Mary Antoinette Cannon (1884–1962) was a social worker and educator who helped develop medical social work. She created courses in psychiatry and medicine in schools of social work and helped establish the Social Services Employees Union.

Article

DeBrenna LaFa Agbényiga

As a profession, social workers must understand and work well within the realms of capacity development. This understanding is important because it provides a foundation for working at the micro and macro levels to engage communities, organizations, systems, and individuals. However, the complexity of capacity development has made it difficult for social workers to fully engage from this stance. This entry discusses the historical development of capacity development and building while linking it to social justice. It also provides a theoretical perspective and methods for understanding and utilizing capacity development and building in social-work practice.

Article

Sondra J. Fogel, M. Dwayne Smith, and Beth Bjerregaard

Capital punishment, the administration of death as a legal sanction, is a criminal-justice response to a restricted class of criminal activities that involve the killing of another human being. As a legal process, capital punishment has been modified by several landmark U.S. Supreme Court decisions. Yet, it remains a controversial penalty with factors of race, gender, socio-economic status, mental health status of the defendant, and other extra-legal factors often attributed to the sentencing decision. Social workers are increasingly used as mitigation experts or in similar types of roles for the defense team. As a profession, social work opposes the use of capital punishment. The purpose of this entry is to provide an overview of the death penalty as it is currently practiced in the United States and to review current issues and controversies surrounding its administration.

Article

June Simmons, Sandy Atkins, Janice Lynch Schuster, and Melissa Jones

Transitions in care occur when a patient moves from an institutional setting, such as a hospital or nursing home, to home or community, often with the hope or expectation of improving health status. At the very least, patients, clinicians, and caregivers aim to achieve stability and avoid complications that would precipitate a return to the emergency department (ED) or hospital. For some groups of vulnerable people, especially the very old and frail, such transitions often require specific, targeted coaching and supports that enable them to make the change successfully. Too often, as research indicates, these transitions are poorly executed and trigger a cycle of hospital readmissions and worsening health, even death. In recognizing these perils, organizations have begun to see that by improving the care transition process, they can improve health outcomes and reduce costs while ensuring safety, consistency, and continuity. While some of this improvement relies on medical care, coaching, social services and supports are often also essential. Lack of timely medical follow-up, transportation, inadequate nutrition, medication issues, low health literacy, and poverty present barriers to optimal health outcomes. By addressing social and environmental determinants of health and chronic disease self-management, social workers who make home visits or other proven timely interventions to assess and coach patients and their caregivers are demonstrating real results. This article describes care transitions interventions, research into barriers and opportunities, and specific programs aimed at improvement.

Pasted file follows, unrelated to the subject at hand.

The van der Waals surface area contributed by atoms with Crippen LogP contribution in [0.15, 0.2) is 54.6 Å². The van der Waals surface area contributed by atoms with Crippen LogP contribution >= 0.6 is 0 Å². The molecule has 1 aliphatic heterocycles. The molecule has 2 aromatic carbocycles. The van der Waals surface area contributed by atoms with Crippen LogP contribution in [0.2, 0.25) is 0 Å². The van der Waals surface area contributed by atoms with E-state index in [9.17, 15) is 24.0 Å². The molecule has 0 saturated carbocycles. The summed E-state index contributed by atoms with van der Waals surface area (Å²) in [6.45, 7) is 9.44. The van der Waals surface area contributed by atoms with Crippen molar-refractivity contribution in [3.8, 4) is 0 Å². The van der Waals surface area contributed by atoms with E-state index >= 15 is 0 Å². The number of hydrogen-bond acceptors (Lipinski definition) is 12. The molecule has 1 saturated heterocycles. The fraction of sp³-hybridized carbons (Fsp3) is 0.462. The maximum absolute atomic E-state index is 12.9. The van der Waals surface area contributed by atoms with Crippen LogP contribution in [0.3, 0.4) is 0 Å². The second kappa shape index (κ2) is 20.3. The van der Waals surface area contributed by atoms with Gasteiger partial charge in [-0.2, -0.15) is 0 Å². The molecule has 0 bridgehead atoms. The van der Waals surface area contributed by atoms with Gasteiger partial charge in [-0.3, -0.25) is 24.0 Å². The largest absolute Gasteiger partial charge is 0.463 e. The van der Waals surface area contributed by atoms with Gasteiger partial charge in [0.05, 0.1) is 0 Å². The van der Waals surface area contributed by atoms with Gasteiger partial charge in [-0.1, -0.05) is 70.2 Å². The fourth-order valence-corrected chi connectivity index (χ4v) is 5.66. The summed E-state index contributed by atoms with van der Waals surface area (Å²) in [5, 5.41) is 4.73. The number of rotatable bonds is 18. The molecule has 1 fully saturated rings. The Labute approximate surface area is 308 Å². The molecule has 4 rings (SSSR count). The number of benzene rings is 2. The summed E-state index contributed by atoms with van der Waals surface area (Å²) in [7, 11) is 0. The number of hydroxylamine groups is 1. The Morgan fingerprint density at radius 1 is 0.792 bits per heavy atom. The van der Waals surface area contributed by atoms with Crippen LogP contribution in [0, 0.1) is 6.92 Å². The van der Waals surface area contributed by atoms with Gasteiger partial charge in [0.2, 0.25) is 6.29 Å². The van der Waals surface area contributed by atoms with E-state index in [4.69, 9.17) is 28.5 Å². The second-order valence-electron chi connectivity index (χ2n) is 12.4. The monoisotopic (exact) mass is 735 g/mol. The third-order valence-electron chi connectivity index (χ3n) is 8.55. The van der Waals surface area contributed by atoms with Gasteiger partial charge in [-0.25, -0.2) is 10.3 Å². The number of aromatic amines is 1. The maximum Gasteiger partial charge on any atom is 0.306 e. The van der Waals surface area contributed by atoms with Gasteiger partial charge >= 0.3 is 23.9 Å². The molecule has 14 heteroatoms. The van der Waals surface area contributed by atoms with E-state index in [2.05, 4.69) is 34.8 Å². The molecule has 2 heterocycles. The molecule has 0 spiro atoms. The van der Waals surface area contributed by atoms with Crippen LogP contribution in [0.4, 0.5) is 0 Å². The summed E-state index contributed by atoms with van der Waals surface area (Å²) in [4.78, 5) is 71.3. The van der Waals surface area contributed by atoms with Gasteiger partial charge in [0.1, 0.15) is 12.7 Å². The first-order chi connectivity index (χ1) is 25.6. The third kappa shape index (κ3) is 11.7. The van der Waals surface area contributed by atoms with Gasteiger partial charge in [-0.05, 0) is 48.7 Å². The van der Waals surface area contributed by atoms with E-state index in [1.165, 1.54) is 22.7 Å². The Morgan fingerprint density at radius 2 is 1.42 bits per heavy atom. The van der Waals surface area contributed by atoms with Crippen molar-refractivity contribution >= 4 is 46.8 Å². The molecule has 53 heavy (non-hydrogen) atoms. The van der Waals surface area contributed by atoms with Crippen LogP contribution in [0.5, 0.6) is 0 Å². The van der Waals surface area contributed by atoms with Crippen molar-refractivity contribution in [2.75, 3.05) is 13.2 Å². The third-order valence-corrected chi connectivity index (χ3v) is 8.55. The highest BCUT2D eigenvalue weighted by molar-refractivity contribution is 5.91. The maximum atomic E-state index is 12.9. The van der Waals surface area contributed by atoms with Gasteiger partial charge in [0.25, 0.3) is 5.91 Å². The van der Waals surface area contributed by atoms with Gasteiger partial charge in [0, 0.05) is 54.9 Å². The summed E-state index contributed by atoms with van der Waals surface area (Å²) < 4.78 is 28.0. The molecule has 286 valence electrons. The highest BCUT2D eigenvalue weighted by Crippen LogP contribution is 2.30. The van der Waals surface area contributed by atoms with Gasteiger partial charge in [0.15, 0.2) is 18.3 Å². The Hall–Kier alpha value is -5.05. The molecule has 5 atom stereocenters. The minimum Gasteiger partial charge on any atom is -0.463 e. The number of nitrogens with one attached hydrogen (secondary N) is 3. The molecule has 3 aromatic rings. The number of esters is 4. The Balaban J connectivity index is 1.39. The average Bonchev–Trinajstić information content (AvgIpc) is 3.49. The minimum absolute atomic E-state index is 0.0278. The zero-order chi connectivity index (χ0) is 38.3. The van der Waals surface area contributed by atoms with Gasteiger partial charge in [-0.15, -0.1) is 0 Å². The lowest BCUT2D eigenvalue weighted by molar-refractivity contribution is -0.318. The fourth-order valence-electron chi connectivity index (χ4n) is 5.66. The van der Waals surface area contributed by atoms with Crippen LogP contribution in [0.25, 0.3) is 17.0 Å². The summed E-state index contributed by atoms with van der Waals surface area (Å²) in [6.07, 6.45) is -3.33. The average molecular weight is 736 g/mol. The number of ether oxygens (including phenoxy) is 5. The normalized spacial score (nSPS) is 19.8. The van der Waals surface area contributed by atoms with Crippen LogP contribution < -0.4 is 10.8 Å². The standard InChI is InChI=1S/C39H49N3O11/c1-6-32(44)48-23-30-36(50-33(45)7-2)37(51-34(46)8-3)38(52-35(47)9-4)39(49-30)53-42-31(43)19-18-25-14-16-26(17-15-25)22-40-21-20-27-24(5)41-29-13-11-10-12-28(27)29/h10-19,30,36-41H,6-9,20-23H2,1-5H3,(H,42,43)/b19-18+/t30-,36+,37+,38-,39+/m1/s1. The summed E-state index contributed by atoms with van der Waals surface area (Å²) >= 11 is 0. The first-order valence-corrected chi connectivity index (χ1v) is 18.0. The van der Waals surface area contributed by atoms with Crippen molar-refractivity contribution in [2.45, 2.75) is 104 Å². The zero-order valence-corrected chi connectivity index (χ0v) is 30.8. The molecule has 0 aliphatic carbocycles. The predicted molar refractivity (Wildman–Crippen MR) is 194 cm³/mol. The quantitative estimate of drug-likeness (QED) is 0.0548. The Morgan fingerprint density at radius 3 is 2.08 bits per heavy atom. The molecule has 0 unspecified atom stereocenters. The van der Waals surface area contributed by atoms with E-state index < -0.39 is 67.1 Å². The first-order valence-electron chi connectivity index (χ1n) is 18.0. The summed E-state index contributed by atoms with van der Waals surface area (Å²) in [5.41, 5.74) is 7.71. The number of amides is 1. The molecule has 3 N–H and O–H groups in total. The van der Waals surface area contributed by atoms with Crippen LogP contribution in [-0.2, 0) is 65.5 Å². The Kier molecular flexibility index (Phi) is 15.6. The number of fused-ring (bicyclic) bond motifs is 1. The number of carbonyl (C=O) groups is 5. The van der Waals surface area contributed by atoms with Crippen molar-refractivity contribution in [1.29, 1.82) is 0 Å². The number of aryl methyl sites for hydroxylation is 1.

Article

Marcia Bayne-Smith and Annette M. Mahoney

The diverse group of people referred to as Caribbean Americans come from the Circum-Caribbean region, which includes the island nations of the Caribbean Sea and the nations of Central America from Belize to Panama—35 nations in all. The heterogeneity of the Caribbean population is due to the colonization and geopolitical division of the region among English, Dutch, Spanish, and French colonizers, which resulted in many different cultures, ethnic groups, languages, educational systems, religious beliefs, and practices. However, the majority of the Caribbean populations share an African ancestry.

Article

Hans S. Falck

Thomas Owen Carlton (1937–1992) was an expert in curriculum development in social work education as well as an author, an editor, and a scholar in health social work and social policy. He believed history influences social welfare planning.

Article

Sadye L. M. Logan

Kenneth Stephen Carpenter (1924–2018) served for 55 years in the field of criminal justice. He pioneered in introducing social-work principles, programs, and practices in juvenile and adult criminal institutions and settings.